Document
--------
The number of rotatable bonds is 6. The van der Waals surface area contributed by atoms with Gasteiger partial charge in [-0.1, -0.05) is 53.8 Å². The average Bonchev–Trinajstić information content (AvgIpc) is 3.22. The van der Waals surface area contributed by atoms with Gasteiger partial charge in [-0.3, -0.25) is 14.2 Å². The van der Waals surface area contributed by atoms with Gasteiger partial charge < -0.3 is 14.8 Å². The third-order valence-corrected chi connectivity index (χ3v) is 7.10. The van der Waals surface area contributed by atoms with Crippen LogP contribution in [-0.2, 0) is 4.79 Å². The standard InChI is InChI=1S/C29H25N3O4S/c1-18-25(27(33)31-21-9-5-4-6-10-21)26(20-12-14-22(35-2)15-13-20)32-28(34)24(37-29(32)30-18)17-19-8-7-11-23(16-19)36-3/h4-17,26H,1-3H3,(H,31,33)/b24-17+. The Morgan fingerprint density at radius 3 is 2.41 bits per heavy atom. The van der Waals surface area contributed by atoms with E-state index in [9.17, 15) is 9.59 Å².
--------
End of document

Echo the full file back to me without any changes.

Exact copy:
The number of rotatable bonds is 6. The van der Waals surface area contributed by atoms with Gasteiger partial charge in [-0.1, -0.05) is 53.8 Å². The average Bonchev–Trinajstić information content (AvgIpc) is 3.22. The van der Waals surface area contributed by atoms with Gasteiger partial charge in [-0.3, -0.25) is 14.2 Å². The van der Waals surface area contributed by atoms with Gasteiger partial charge < -0.3 is 14.8 Å². The third-order valence-corrected chi connectivity index (χ3v) is 7.10. The van der Waals surface area contributed by atoms with Crippen LogP contribution in [-0.2, 0) is 4.79 Å². The standard InChI is InChI=1S/C29H25N3O4S/c1-18-25(27(33)31-21-9-5-4-6-10-21)26(20-12-14-22(35-2)15-13-20)32-28(34)24(37-29(32)30-18)17-19-8-7-11-23(16-19)36-3/h4-17,26H,1-3H3,(H,31,33)/b24-17+. The Morgan fingerprint density at radius 3 is 2.41 bits per heavy atom. The van der Waals surface area contributed by atoms with E-state index in [9.17, 15) is 9.59 Å².